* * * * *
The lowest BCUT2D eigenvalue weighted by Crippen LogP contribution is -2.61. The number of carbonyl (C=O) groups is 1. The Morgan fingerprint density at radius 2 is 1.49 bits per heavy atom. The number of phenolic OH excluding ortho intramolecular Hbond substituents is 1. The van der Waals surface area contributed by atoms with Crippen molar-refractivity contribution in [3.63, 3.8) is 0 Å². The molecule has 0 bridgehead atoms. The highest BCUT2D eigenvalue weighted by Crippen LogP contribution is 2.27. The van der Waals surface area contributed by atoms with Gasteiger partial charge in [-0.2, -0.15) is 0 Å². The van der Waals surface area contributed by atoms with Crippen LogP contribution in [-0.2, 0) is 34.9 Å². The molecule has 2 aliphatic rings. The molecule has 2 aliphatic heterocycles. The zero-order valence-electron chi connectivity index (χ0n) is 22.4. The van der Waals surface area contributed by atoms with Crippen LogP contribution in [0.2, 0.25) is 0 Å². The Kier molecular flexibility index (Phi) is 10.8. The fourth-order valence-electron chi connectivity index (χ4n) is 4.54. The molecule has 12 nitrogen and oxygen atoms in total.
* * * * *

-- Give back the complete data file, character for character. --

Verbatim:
The lowest BCUT2D eigenvalue weighted by Crippen LogP contribution is -2.61. The number of carbonyl (C=O) groups is 1. The Morgan fingerprint density at radius 2 is 1.49 bits per heavy atom. The number of phenolic OH excluding ortho intramolecular Hbond substituents is 1. The van der Waals surface area contributed by atoms with Crippen molar-refractivity contribution in [3.63, 3.8) is 0 Å². The molecule has 0 bridgehead atoms. The highest BCUT2D eigenvalue weighted by Crippen LogP contribution is 2.27. The van der Waals surface area contributed by atoms with Gasteiger partial charge in [-0.2, -0.15) is 0 Å². The van der Waals surface area contributed by atoms with Crippen LogP contribution in [-0.2, 0) is 34.9 Å². The molecule has 2 aliphatic rings. The molecule has 2 aliphatic heterocycles. The zero-order valence-electron chi connectivity index (χ0n) is 22.4. The van der Waals surface area contributed by atoms with Crippen LogP contribution in [0.2, 0.25) is 0 Å². The Kier molecular flexibility index (Phi) is 10.8. The fourth-order valence-electron chi connectivity index (χ4n) is 4.54. The molecule has 12 nitrogen and oxygen atoms in total.